It’s the eve of the 2005-2006 FA Cup Final; normally it would be a day to look forward to. Sadly, it appears to have lost its magic.
As a youngster, FA Cup Final day was something to behold. It was probably only second to Christmas Day in the list of days you looked forward to. It didn’t matter if your team wasn’t actually playing in the final; it was still a monumental event.
I can recall getting up at the crack of dawn just to get settled for the programmes, on television, that heralded FA Cup Final day. Both main stations, ITV and BBC, competed with each other to attract viewers.
The array of entertainment dished up was superb, variations on long standing programmes such as, Question of Sport , It’s a Knockout intermixed with Meet the Players, The Road to Wembley and On the Coach with the Teams, it was truly a wonderful experience.
Even the match itself was an event, after live football coverage, in those days, was restricted to Cup Finals and the occasional international. There was no mass saturation as there is today. Even after the match itself the watching audience were still captivated by the events that they had seen unfurl in front of their eyes.
Coverage continued with interviews with players from both teams, expert analysis was carried out (unlike the banal rubbish we have to put up with today) and later that night events were re-run in a nostalgic look back at How the Cup Was Won.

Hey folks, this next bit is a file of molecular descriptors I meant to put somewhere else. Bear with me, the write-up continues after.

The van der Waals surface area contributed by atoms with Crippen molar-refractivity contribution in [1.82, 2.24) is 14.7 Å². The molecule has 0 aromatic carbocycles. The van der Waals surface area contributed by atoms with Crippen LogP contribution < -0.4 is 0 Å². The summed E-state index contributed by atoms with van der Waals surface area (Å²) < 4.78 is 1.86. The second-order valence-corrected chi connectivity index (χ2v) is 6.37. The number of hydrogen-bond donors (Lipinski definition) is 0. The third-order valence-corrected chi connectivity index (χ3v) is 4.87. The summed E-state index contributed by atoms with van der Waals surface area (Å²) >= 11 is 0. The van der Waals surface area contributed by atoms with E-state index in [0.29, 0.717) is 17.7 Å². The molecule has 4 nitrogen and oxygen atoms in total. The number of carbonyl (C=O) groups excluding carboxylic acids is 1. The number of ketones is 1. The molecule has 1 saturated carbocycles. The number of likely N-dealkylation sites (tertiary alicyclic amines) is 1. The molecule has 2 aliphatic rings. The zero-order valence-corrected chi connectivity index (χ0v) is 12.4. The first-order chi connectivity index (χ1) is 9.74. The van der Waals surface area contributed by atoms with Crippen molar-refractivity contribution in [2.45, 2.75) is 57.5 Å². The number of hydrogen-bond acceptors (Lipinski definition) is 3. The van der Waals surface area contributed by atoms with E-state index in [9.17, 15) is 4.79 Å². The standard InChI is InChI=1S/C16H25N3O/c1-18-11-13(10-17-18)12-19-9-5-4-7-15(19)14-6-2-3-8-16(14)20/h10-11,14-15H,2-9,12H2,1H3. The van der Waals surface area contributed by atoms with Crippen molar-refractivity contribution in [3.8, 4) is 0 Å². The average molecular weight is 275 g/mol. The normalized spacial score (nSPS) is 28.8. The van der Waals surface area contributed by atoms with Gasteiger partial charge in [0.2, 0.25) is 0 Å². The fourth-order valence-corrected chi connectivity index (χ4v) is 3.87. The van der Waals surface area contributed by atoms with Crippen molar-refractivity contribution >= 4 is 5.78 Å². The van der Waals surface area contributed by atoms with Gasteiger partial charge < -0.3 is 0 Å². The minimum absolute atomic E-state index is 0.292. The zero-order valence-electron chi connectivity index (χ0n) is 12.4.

Sunday would see the obligatory jackets chucked own on the nearest patch of parkland and dozens of excited lads would re-enact the events of the previous day. Sadly, things have changed now and not for the better.
The exploitation of football that commenced with the advent of satellite television and that was then accelerated as the product became more marketable helped to reduce the expectation levels associated with live football. The days of perhaps a maximum five or six live games a season have been replaced by a similar amount being shown each week of the season.
Indeed, technological advances have also seen the kids of today latch onto other technological innovations. Gone are the days when dozens of kids played until dusk on the local park.
So what are we to make of tomorrows final? To be brutally honest and in stark contrast to my earlier days, I have to admit it’s not something I’m even looking forward to. The bitter taste of defeat at Old Trafford diminished any feelings I have left for this competition this season.
With the opposition being West Ham United, I really am struggling to pick a side I’d like to see triumph, indeed, I think it’s fair to say I despise them equally. Therefore, after going on about the virtues of the FA Cup and its bygone days, I’m going to disappoint myself and admit that tomorrow I’ll be watching Hearts v Gretna in the Scottish Cup.
Come on Gretna! Who said the romance of the Cup is dead?